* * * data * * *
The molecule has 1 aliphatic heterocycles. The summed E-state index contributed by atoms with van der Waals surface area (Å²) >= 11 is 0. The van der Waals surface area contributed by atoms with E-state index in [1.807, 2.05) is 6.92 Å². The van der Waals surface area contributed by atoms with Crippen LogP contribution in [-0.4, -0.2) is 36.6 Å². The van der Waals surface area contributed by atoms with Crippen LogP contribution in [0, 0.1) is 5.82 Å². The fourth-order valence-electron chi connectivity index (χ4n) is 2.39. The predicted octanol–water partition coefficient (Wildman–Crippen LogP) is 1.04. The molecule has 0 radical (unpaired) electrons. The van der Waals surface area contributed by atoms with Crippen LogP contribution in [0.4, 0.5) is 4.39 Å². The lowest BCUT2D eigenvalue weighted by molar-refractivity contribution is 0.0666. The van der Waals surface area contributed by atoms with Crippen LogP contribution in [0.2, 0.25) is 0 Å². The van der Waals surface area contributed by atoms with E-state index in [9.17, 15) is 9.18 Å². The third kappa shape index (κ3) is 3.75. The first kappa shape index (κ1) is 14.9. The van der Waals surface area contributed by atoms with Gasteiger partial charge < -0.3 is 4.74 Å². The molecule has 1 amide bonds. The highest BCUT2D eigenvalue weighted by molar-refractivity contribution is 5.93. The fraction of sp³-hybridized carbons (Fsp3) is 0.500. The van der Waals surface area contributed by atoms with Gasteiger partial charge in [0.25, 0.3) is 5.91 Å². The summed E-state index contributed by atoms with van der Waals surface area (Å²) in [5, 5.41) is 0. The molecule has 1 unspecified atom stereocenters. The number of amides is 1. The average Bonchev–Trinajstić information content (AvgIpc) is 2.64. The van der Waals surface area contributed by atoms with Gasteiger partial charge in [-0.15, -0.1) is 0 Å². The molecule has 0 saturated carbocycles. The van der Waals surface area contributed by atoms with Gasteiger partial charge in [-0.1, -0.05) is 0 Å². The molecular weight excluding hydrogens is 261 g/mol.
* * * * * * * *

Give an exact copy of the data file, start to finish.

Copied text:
The molecule has 1 aliphatic heterocycles. The summed E-state index contributed by atoms with van der Waals surface area (Å²) >= 11 is 0. The van der Waals surface area contributed by atoms with E-state index in [1.807, 2.05) is 6.92 Å². The van der Waals surface area contributed by atoms with Crippen LogP contribution in [-0.4, -0.2) is 36.6 Å². The van der Waals surface area contributed by atoms with Crippen LogP contribution in [0, 0.1) is 5.82 Å². The fourth-order valence-electron chi connectivity index (χ4n) is 2.39. The predicted octanol–water partition coefficient (Wildman–Crippen LogP) is 1.04. The molecule has 0 radical (unpaired) electrons. The van der Waals surface area contributed by atoms with Crippen LogP contribution in [0.4, 0.5) is 4.39 Å². The lowest BCUT2D eigenvalue weighted by molar-refractivity contribution is 0.0666. The van der Waals surface area contributed by atoms with Crippen LogP contribution in [0.2, 0.25) is 0 Å². The van der Waals surface area contributed by atoms with E-state index in [9.17, 15) is 9.18 Å². The third kappa shape index (κ3) is 3.75. The first kappa shape index (κ1) is 14.9. The van der Waals surface area contributed by atoms with Gasteiger partial charge < -0.3 is 4.74 Å². The molecule has 1 amide bonds. The highest BCUT2D eigenvalue weighted by molar-refractivity contribution is 5.93. The fraction of sp³-hybridized carbons (Fsp3) is 0.500. The van der Waals surface area contributed by atoms with Gasteiger partial charge in [0.25, 0.3) is 5.91 Å². The summed E-state index contributed by atoms with van der Waals surface area (Å²) in [5, 5.41) is 0. The molecule has 1 unspecified atom stereocenters. The number of amides is 1. The average Bonchev–Trinajstić information content (AvgIpc) is 2.64. The van der Waals surface area contributed by atoms with Gasteiger partial charge in [-0.15, -0.1) is 0 Å². The molecule has 0 saturated carbocycles. The van der Waals surface area contributed by atoms with Gasteiger partial charge in [-0.1, -0.05) is 0 Å². The molecular weight excluding hydrogens is 261 g/mol.